What are the Techniques of Psychoanalysis?

Psychological treatment

Perspective create the difference and in psychology 4 early school of thought were used to explain the psychology behind human behaviour and Mental Disorders. All these schools of thought use different techniques to treat mental disorders. These schools of thought are Structuralism, Psychoanalysis, Behaviourism, and Humanism. Psychoanalysis was considered as the second school of thought in psychology which was established in the early 1890s by Sigmund Freud, whose work stemmed partly from the clinical work of Josef Breuer and others. While Freud was treating patients of neurosis he originated this school of thought.

What is Psychoanalysis?

Psychoanalysis is a set of theories that, studies the unconscious mind to understand human behavior and disorder by using different techniques such as Free association, Dream Analysis, transference, and countertransference. He also gave Structural, Topographical, and theory of psycho-sexual development. His primary concern was to understand the conflict between conscience and unconscious mind and how the defense mechanism plays a role in this process. This school of thought gives importance to a person’s early childhood experiences, traumas, and fixation in psycho-sexual development. This is why Freud had to face criticism and his fellow Psychologist parted ways due to deference of opinions.

Let’s first talk about techniques used in Psychology Analysis: Psychoanalysis therapy is basically talk therapy. In this therapy, each technique encourages the patient to think and express themselves and their past. By doing so, the individual uncover memories that may have been repressed (defense mechanism) and linked to the manifestation of their specific psychopathy.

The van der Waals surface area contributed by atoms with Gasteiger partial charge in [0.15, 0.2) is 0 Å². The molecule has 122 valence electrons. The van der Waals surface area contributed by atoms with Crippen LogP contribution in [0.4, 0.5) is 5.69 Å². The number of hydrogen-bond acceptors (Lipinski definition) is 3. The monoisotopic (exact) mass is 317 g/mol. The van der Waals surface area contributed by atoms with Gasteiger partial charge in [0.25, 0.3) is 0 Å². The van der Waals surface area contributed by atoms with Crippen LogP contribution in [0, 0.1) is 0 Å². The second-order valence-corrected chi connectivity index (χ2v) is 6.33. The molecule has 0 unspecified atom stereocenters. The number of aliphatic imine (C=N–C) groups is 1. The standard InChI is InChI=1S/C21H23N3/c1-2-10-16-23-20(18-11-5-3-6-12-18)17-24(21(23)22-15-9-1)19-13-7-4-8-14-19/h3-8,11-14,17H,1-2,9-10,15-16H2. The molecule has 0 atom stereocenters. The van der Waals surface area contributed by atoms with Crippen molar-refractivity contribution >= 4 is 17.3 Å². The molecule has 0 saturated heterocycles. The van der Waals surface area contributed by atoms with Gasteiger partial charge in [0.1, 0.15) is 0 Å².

1) Free association:

In the process of free association therapist encourages the client to freely express themselves, including the resistance and defence mechanism. Clients have to speak or write whatever comes to his mind. In this process, the client unconsciously reveals the unconscious operations of their mind. The connection which the client has with the therapist plays an important role in this therapy. The connection with the therapist’s prompts and the places that their mind goes signal to the therapist potential areas within the individual’s unconscious that may need further investigation.

Through this connections that they make with the therapist’s prompts and the places that their mind goes signal to the therapist potential areas within the individual’s unconscious that may need further investigation. The therapist helps the client through investigation to resolve the conflict that was leading to the psychopathology.

2) Dream Analysis:

The unconscious mind of the individual works more prominently while the person is in sleep as a defense mechanism before being slightly less active. In this process, the therapist investigates the repressed feelings of the client that can be expressed in dreams. Through this process, the therapist tries to uncover the unconscious material of the client.

Dream content was divided into two types:
  • Manifest content: this reference to the dream as it appears.
  • Latent content: this content is about fears, conflict, hidden motives, and wishes.

    Usually, this process is about understanding the symbolic meaning of the content. Therapists do this by uncovering the latent content within the manifest content of the dream. The therapist can ask the client to write down his dream and bring it into the next session and then with the help of client therapist will try to find the symbolic meaning of his dream by interpreting his dream to understand his repressed feelings.

    3) Transference:

    The redirection of emotions experienced in childhood onto the therapist. Transference is about expressing past feelings into the present. The client transfers his feelings to the therapist. By this process, the client re-experiences the feelings that need to be resolved.